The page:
“Walt? Ed Ladd here.” The voice sounded a little strained. “Um,” he continued, “how many people do you think will show up for Tuesday night’s meeting? I mean, I don’t want to come all they way up there if there’s only going to be five people show up.”
Ed Ladd, of the HART Communications Foundation, was agreeing at the last minute to fill a speaking slot for his boss, Ron Helson, at the Will-Dupage ISA Section meeting this past Tuesday.
I assured him that there would be at least 30 people in attendance, not including he or I. In fact there were close to 40, most of them end-users.
“That’s what I set out to do when I started the section,” says Jim Hopkins, former section president. “I wanted a section that was mostly end-users, run by end-users, and didn’t spend a whole lot of time getting the other vendors to be involved. They come to the occasional meeting, and they exhibit at the tabletop show, but that’s it.”
For twenty years now, the section has operated the way Hopkins designed it to. “We provide value to the end-users,” Hopkins goes on, “and I get to spend an evening with 30 or 40 of my best customers. It works.”
The section drags in the big fish, too. Not just me, for the occasional program by the “Heap Big Chief Editor”…after all, it’s my home section now, but people like Bill Goble, Bob Sherman, and Ed Ladd.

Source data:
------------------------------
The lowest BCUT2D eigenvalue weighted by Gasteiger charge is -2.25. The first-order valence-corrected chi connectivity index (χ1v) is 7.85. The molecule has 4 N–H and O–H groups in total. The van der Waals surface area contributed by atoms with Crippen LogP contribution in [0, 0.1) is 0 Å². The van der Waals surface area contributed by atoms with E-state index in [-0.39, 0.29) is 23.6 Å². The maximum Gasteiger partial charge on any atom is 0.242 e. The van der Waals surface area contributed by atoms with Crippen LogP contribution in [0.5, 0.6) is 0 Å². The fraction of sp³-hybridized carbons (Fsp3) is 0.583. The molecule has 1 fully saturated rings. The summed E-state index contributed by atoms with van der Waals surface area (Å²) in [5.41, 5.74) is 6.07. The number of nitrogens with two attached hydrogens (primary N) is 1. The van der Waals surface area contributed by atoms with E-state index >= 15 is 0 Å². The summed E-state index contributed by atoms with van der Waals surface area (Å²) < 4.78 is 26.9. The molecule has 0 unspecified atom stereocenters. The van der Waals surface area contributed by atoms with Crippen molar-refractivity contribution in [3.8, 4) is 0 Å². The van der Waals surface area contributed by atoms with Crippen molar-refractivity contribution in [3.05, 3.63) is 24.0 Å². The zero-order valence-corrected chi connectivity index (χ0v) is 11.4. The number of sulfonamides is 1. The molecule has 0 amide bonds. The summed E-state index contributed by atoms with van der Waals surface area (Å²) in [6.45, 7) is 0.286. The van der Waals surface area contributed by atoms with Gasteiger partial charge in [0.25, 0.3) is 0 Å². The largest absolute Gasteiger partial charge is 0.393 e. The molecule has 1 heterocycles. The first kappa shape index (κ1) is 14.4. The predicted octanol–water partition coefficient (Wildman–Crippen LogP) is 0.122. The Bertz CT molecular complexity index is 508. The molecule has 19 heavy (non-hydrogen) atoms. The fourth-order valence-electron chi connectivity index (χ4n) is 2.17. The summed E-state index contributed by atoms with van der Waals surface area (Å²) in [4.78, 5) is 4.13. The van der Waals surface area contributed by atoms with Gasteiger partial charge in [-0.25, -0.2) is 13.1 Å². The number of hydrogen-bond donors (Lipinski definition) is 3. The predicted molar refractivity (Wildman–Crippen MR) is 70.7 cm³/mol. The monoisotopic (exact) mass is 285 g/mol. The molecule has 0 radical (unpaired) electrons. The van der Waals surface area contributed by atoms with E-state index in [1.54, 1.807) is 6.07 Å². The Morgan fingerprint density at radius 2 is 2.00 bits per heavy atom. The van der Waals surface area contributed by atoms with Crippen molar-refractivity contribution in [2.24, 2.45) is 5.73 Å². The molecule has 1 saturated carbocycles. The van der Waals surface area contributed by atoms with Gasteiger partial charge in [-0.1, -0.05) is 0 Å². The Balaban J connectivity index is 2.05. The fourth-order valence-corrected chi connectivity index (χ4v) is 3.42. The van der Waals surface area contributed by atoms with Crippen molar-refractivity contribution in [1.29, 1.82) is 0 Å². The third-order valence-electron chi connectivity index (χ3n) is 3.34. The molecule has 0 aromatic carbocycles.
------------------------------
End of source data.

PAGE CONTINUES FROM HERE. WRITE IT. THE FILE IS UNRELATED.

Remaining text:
If you wanted to know about the state of HART, you couldn’t get any closer to the fount than Ed. Formerly in sales with companies like FlowData and Brandt, Ed served for several years as a member of ISA’s staff, before joining the HART Communications Foundation as one of their technical experts.
One of the most interesting parts of Ed’s talk, too, was its duration. He kept a usually restive crowd glued to their chairs for over two hours, instead of the 45 minutes, with quick questions and answers that usually happens. He started with an overview. “So you think you know all about HART?” he asked, and proceeded to talk about what we really didn’t know…like HART 6’s capabilities and why end-users should start specifying it instead of old fashioned HART when they ask for sensors and control elements with HART.
He also talked about HART wireless, which is, like most other nascent industrial networks, based on IEEE 802.15.4. Using the now-ubiqitous mesh networking principles embodied in the physical layer described by “15.4” the HART Wireless Working Group has done an end-run around the ISA SP100 committee, by having the HART “standard” ready for adoption in the next three to four months, and, potentially, products available meeting this standard by years’ end.
When I left, well past 9 pm, there was still a lively discussion going on between Ed and about ten die-hard end-users about various things HART.
This is how an ISA section is supposed to work.